Review by Adam Balz
Posted on 15 August 2007
Source SuperHappyFun DVD
Fool’s Fire is the world where theatre meets cinema. It was inspired by those first masters of film, the Lumiere Brothers, Murnau, and Melies, who not only through necessity but also through the love of a magical medium played with the world of reality by transforming it.
A PBS mainstay for fourteen years, “American Playhouse” gave eminent and unknown directors alike the chance to create boundless dramatic works for television. Beginning with The Shady Hill Kindapping, a collaboration between writer John Cheever and director Paul Bogard, “American Playhouse” became a vehicle for fostering independence in television art, as well as a resource for national dialogue. Actor-director Bill Duke’s 1982 The Meeting offered viewers a fictional encounter between Malcolm X and Martin Luther King. Deborah Reinisch’s Andre’s Mother came in 1990 and examined the relationship between the lover and mother of a gay man who died of AIDS. And in 1993, Anne Deavere Smith became twenty-nine separate observers and survivors of the Crown Heights riots for Fires in the Mirror. Julie Taymor, only five years away from bringing The Lion King to Broadway, directed an adaptation of Edgar Allen Poe’s “Hop-Frog” entitled Fool’s Fire, starring Michael J. Anderson and a slew of frightening puppets, and delivered a scathing appraisal of prejudices in both film and theatre.
Opening with a calm, almost otherworldly scene, Fool’s Fire quickly establishes itself as an exercise in abstract filmmaking. Seated around a stark wooden table, a family of dwarves passes bread and bowls of food to one another in languid movements, as though they were members of a dinnertime ballet. They are dressed in ashen rags similar to burlap sacks, and their faces are ghostly white—painted on, it seems, as the shade appears overly communicated. It makes them out immediately as innocents, and within seconds their small banquet is interrupted by the sound of approaching horses. The family dissolves into various corners of the one-room home: An older man takes shelter in the body of a cabinet; a mother grabs her young child and hides in a timber chest; another man disappears beneath a thin bed. And a young man flees out a window, pursued down a steep incline until captured. In the very next scene, he is presented to us once again—without his plain clothes, without his angelic face, without his glowing innocence—as Hop-Frog, the King’s court jester and servant, living plaything, and target of ridicule.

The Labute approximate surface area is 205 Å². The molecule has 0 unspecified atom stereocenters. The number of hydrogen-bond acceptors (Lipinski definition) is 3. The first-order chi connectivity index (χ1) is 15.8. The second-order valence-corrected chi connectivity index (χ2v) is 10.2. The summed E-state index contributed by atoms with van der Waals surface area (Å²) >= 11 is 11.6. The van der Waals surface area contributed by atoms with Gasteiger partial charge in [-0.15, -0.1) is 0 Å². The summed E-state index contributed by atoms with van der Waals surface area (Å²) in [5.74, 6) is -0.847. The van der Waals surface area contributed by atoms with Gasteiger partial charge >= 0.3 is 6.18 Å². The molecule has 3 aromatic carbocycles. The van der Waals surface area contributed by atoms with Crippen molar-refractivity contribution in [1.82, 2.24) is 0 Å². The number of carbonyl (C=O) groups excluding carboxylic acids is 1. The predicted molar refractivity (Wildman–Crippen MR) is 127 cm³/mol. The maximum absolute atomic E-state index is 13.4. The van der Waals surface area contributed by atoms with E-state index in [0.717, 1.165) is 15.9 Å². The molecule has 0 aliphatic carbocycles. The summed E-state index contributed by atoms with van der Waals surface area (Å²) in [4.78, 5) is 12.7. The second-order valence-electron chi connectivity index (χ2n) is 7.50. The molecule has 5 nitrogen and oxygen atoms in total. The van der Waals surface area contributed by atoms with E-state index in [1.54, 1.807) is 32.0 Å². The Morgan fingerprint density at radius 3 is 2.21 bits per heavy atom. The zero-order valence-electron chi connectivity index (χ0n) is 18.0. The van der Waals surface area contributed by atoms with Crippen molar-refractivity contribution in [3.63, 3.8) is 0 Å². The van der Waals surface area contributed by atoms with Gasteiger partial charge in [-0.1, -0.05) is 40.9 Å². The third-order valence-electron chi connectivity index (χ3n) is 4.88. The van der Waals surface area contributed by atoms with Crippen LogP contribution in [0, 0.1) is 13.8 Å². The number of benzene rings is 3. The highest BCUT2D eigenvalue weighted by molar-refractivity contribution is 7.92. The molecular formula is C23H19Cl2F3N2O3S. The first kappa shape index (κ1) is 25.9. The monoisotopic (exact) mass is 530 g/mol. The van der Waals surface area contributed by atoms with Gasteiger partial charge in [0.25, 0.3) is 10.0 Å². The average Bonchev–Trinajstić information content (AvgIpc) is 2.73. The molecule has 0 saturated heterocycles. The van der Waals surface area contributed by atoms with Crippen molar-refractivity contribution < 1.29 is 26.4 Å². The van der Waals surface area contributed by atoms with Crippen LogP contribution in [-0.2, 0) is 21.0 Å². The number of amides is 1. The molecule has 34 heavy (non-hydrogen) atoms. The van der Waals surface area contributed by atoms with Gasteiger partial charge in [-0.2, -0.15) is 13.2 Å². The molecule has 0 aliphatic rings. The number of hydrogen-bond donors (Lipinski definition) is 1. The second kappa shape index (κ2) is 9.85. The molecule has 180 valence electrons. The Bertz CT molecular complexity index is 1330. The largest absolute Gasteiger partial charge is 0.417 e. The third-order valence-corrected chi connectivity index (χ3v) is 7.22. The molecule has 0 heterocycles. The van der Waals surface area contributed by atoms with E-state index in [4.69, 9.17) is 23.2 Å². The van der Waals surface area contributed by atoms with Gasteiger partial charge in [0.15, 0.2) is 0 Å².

The King, as it happens, is a fat-faced, jagged-cheeked, life-sized puppet, and his royal court is a menagerie of the same: Old men and women with skinny synthetic frames, their faces shaped into exaggerated features. They sit around a banquet table in the finest of clothing, eating opulent food, then soak hedonistically in hot baths while drinking wine, all while Hop-Frog remains dressed as a dour jester, his cap plied with nails; he is kept in a dark palace tower, where he puts on puppet shows of his own and is tormented by thoughts of his family being hunted. He seems resigned to his new life, to his world of torment.
The story shifts when a gift arrives for the King: a caged dwarf named Trippetta, who sports a golden cap and plume of feathers. Her face, veiled behind a set of bars, is a familiar, blinding shade of white; she moves slowly when presented, her body in a measured, impassive dance. To Hop-Frog, she is radiant. Soon, she falls under the dominance of the King and his ministers, who exploit and dehumanize—even sexualize—her in the same manner they mistreat Hop-Frog; wine is thrown in her face, and the King take no regrets in laughing at her. She is kept in her cage, where she passes time by hanging from a wooden swing, until she joins Hop-Frog in the cold tower and they devise a strategy of revenge.